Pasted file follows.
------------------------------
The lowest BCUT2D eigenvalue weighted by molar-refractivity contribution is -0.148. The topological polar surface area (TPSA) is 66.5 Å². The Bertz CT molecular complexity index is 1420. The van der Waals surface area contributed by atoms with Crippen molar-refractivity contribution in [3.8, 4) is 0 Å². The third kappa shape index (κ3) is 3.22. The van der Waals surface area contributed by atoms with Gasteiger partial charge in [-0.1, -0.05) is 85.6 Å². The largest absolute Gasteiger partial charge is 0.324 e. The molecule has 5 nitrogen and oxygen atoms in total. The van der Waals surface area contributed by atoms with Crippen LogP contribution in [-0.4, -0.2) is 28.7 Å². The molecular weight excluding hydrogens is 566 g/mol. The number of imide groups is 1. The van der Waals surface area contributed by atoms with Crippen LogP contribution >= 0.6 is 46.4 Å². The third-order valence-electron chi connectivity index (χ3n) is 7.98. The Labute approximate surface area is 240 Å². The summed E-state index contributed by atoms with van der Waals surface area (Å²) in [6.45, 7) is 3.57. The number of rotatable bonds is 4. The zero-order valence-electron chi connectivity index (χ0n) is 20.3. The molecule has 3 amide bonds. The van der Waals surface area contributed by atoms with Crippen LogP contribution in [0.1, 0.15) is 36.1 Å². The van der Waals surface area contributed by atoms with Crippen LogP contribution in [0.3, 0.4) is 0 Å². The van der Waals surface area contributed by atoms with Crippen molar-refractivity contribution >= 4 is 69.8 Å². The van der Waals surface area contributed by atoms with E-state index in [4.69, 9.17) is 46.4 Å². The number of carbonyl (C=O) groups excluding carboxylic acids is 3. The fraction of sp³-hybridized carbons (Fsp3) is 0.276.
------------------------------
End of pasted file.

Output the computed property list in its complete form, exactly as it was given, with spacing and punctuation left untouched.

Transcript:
The lowest BCUT2D eigenvalue weighted by molar-refractivity contribution is -0.148. The topological polar surface area (TPSA) is 66.5 Å². The Bertz CT molecular complexity index is 1420. The van der Waals surface area contributed by atoms with Crippen molar-refractivity contribution in [3.8, 4) is 0 Å². The third kappa shape index (κ3) is 3.22. The van der Waals surface area contributed by atoms with Gasteiger partial charge in [-0.1, -0.05) is 85.6 Å². The largest absolute Gasteiger partial charge is 0.324 e. The molecule has 5 nitrogen and oxygen atoms in total. The van der Waals surface area contributed by atoms with Crippen LogP contribution in [-0.4, -0.2) is 28.7 Å². The molecular weight excluding hydrogens is 566 g/mol. The number of imide groups is 1. The van der Waals surface area contributed by atoms with Crippen LogP contribution >= 0.6 is 46.4 Å². The third-order valence-electron chi connectivity index (χ3n) is 7.98. The Labute approximate surface area is 240 Å². The summed E-state index contributed by atoms with van der Waals surface area (Å²) in [6.45, 7) is 3.57. The number of rotatable bonds is 4. The zero-order valence-electron chi connectivity index (χ0n) is 20.3. The molecule has 3 amide bonds. The van der Waals surface area contributed by atoms with Crippen LogP contribution in [0.1, 0.15) is 36.1 Å². The van der Waals surface area contributed by atoms with Crippen LogP contribution in [0.3, 0.4) is 0 Å². The van der Waals surface area contributed by atoms with Crippen molar-refractivity contribution >= 4 is 69.8 Å². The van der Waals surface area contributed by atoms with E-state index in [4.69, 9.17) is 46.4 Å². The number of carbonyl (C=O) groups excluding carboxylic acids is 3. The fraction of sp³-hybridized carbons (Fsp3) is 0.276.